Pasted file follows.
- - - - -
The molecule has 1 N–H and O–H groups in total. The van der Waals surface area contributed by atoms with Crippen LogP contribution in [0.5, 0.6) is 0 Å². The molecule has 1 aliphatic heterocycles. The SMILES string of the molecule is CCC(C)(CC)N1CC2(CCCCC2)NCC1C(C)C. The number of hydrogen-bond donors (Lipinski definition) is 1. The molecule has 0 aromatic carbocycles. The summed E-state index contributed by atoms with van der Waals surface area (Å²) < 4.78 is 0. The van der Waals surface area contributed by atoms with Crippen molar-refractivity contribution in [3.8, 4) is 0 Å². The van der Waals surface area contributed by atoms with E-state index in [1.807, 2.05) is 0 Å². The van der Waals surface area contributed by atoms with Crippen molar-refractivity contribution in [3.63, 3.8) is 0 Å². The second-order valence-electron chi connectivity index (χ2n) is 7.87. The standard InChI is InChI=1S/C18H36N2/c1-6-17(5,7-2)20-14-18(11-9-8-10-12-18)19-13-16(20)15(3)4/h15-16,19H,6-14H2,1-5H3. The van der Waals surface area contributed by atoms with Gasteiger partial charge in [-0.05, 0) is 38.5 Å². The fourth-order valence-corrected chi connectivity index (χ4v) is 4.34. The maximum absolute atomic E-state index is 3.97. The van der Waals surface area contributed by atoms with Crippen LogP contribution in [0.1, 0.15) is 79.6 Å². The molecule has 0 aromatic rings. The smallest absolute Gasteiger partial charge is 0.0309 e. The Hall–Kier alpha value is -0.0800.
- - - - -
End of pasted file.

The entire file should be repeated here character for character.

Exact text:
The molecule has 1 N–H and O–H groups in total. The van der Waals surface area contributed by atoms with Crippen LogP contribution in [0.5, 0.6) is 0 Å². The molecule has 1 aliphatic heterocycles. The SMILES string of the molecule is CCC(C)(CC)N1CC2(CCCCC2)NCC1C(C)C. The number of hydrogen-bond donors (Lipinski definition) is 1. The molecule has 0 aromatic carbocycles. The summed E-state index contributed by atoms with van der Waals surface area (Å²) < 4.78 is 0. The van der Waals surface area contributed by atoms with Crippen molar-refractivity contribution in [3.8, 4) is 0 Å². The van der Waals surface area contributed by atoms with E-state index in [1.807, 2.05) is 0 Å². The van der Waals surface area contributed by atoms with Crippen molar-refractivity contribution in [3.63, 3.8) is 0 Å². The second-order valence-electron chi connectivity index (χ2n) is 7.87. The standard InChI is InChI=1S/C18H36N2/c1-6-17(5,7-2)20-14-18(11-9-8-10-12-18)19-13-16(20)15(3)4/h15-16,19H,6-14H2,1-5H3. The van der Waals surface area contributed by atoms with Gasteiger partial charge in [-0.05, 0) is 38.5 Å². The fourth-order valence-corrected chi connectivity index (χ4v) is 4.34. The maximum absolute atomic E-state index is 3.97. The van der Waals surface area contributed by atoms with Crippen LogP contribution in [0.1, 0.15) is 79.6 Å². The molecule has 0 aromatic rings. The smallest absolute Gasteiger partial charge is 0.0309 e. The Hall–Kier alpha value is -0.0800.